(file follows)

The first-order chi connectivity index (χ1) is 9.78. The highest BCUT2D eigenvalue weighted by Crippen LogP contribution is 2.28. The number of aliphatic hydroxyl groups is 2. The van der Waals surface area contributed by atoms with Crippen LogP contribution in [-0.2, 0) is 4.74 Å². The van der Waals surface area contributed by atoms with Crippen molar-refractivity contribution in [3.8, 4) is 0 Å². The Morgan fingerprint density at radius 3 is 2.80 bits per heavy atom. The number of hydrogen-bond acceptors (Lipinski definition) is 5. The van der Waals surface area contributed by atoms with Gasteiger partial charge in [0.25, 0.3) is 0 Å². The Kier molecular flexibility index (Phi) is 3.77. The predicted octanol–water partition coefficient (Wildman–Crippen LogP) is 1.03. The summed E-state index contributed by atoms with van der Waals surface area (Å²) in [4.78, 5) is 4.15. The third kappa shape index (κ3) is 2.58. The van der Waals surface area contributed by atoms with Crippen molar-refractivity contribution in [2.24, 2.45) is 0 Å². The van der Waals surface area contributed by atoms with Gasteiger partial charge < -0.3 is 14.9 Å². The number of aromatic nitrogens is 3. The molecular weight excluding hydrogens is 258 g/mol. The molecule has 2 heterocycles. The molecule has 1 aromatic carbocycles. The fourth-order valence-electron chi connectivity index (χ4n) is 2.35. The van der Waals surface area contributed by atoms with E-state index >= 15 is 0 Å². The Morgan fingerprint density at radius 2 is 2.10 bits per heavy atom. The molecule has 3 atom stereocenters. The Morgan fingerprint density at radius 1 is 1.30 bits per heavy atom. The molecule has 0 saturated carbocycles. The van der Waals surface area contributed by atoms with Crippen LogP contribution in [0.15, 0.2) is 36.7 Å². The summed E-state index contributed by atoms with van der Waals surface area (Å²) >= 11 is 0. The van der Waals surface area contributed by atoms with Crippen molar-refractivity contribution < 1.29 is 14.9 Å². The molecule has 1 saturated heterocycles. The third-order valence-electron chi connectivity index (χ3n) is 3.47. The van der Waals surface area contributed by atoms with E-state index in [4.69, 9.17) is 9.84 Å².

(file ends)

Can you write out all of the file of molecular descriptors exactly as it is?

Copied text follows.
The first-order chi connectivity index (χ1) is 9.78. The highest BCUT2D eigenvalue weighted by Crippen LogP contribution is 2.28. The number of aliphatic hydroxyl groups is 2. The van der Waals surface area contributed by atoms with Crippen LogP contribution in [-0.2, 0) is 4.74 Å². The van der Waals surface area contributed by atoms with Crippen molar-refractivity contribution in [3.8, 4) is 0 Å². The Morgan fingerprint density at radius 3 is 2.80 bits per heavy atom. The number of hydrogen-bond acceptors (Lipinski definition) is 5. The van der Waals surface area contributed by atoms with Gasteiger partial charge in [0.25, 0.3) is 0 Å². The Kier molecular flexibility index (Phi) is 3.77. The predicted octanol–water partition coefficient (Wildman–Crippen LogP) is 1.03. The summed E-state index contributed by atoms with van der Waals surface area (Å²) in [4.78, 5) is 4.15. The third kappa shape index (κ3) is 2.58. The van der Waals surface area contributed by atoms with Crippen molar-refractivity contribution in [2.24, 2.45) is 0 Å². The van der Waals surface area contributed by atoms with Gasteiger partial charge < -0.3 is 14.9 Å². The number of aromatic nitrogens is 3. The molecular weight excluding hydrogens is 258 g/mol. The molecule has 2 heterocycles. The molecule has 1 aromatic carbocycles. The fourth-order valence-electron chi connectivity index (χ4n) is 2.35. The van der Waals surface area contributed by atoms with E-state index >= 15 is 0 Å². The Morgan fingerprint density at radius 2 is 2.10 bits per heavy atom. The molecule has 3 atom stereocenters. The Morgan fingerprint density at radius 1 is 1.30 bits per heavy atom. The molecule has 0 saturated carbocycles. The van der Waals surface area contributed by atoms with Crippen LogP contribution in [0.15, 0.2) is 36.7 Å². The summed E-state index contributed by atoms with van der Waals surface area (Å²) >= 11 is 0. The van der Waals surface area contributed by atoms with Crippen molar-refractivity contribution < 1.29 is 14.9 Å². The molecule has 1 saturated heterocycles. The third-order valence-electron chi connectivity index (χ3n) is 3.47. The van der Waals surface area contributed by atoms with E-state index in [4.69, 9.17) is 9.84 Å².